They led by 20 late in the first half Sunday, but defending champion London clawed its way back for OT win
The St. John’s Edge had the London Lightning on the ropes early on, but couldn’t finish off the two-time defending National Basketball League of Canada champions, dropping a 119-113 decision in overtime Sunday afternoon at Mile One Centre in St. John’s.
It was the first loss in six games for the 12-7 Edge, and only the second in their past 13 since they lumbered to a 1-5 start in their 2018-19 schedule.
The Edge had control of this one through the first half before 4,599 hoops faithful. The home side – fresh off a 109-100 win before a crowd over 6,000 Saturday night – enjoyed a 20-point advantage with three minutes to go in the half of the rematch.
“This should have never gotten to overtime,” Carl English said.
Trailing 54-42 at the break, the never-say-die Lightning, who ousted St. John’s in the second round of last year’s playoffs, chipped away at the Edge, who opted to give Glen Davis, coming off a 31-point performance Saturday night, a day of rest (odd, considering the team just had a 12-day break).
The Lightning drew even 103-103 with 41 seconds left in regulation and it remained that way at the buzzer.
Davis entered the game with two seconds left on the clock, and Edge owning the ball on the inbound. Junior Cadougan got the ball to the former NBA big man, who muscled his way to the basket, but couldn’t get the ball to drop for the win.
“I think (it’s) been a case of Dr. Jekyll and Mr. Hyde, where we show within the same game often how good we can be, and then how easily we can be beat if we have mental lapses. We tend to take the foot off the gas, and that’s a sign of an inexperienced team more than anything.”
St. John’s Edge head coach Doug Plumb
London outscored St. John’s 16-10 in OT.
“We didn’t get defensive stops. Simple as that,” said Cadougan, who paced the Edge with 27 points. “In the third quarter, they shot 70 per cent (72.2 to be precise). It’s all about stops.
“If we execute and do the right things, on offence and defence, you see what can happen. We won 11 out of 12. But we need to lock in for the full game. We can’t be content. We have to lock in for the full 48 minutes.”
“You always have to keep the foot on the gas,” added English, who chipped in with 20 points. “You have to keep them by the throat, and put them away. Twenty goes to 30. When 20 goes to 10, things change.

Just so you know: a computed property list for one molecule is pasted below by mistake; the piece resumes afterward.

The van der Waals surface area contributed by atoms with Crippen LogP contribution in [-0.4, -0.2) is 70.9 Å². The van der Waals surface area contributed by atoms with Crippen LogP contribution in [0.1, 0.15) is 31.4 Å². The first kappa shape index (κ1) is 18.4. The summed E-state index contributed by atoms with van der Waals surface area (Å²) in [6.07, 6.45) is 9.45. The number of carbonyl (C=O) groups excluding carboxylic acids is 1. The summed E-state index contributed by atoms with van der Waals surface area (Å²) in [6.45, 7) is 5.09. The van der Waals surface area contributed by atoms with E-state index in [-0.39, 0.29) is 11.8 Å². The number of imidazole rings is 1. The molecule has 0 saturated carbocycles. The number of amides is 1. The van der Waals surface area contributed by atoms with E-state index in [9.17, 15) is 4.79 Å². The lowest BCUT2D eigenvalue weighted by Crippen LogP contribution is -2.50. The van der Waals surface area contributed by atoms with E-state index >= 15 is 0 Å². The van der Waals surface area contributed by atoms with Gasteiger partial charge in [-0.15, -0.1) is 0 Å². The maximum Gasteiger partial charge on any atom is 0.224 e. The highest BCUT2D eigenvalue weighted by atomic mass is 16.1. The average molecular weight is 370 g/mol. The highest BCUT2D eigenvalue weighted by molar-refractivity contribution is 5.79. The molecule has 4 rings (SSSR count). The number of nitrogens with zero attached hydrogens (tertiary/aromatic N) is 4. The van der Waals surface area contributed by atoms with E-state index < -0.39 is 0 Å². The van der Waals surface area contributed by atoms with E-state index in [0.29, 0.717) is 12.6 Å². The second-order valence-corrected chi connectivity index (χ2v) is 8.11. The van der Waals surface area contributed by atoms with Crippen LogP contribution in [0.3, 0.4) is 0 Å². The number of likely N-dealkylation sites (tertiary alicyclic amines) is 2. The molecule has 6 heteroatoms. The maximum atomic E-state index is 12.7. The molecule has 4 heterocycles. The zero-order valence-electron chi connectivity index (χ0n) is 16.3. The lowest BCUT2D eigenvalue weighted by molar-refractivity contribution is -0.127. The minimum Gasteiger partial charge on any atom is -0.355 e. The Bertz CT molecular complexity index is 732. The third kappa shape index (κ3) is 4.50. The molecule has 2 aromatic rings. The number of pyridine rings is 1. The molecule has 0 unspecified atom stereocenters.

“And that’s on us. We have to do a better job of getting stops and executing on the other end. It’s not just offence, and it’s not just defence. It’s both sides of the ball.”
Coach Doug Plumb was clear in his assessment that sometimes a loss can be a good thing, especially for a team like the Edge which has been on a roll.
“It causes you to look in the mirror, and refocus on what matters, and at the end of the day it’s winning,” he said.
However, Plumb was somewhat cryptic when asked at what point he felt the game got away from his charges.
“Momentum,” he said, “is a hell of a thing, and when we got into our bench, I needed one through 12 guys ready to play.
“It doesn’t matter who is in the game. The single objective is to win, so we need to be unified and every man one through 12 needs to be prepared to do their job.
“Every man to a man needs to know the scouting report, even if you play one minute or you play 35. You need to do your job every single possession, and I think our mental lapses have been a case of Dr. Jekyll and Mr. Hyde, where we show within the same game often how good we can be, and then how easily we can be beat if we have mental lapses.
“We tend to take the foot off the gas, and that’s a sign of an inexperienced team more than anything.”
Maurice Jones scored 18 points for the Edge and Dez Lee chipped in with 15. Diego Kapelan added 13.
Seven London players were in double figures in scoring, led by Garrett Williamson’s 26 points and 25 from Jaylen Babb-Harrison.
The Edge have eight days off to prepared for the Halifax Hurricanes, who are in town Jan. 29 and 31.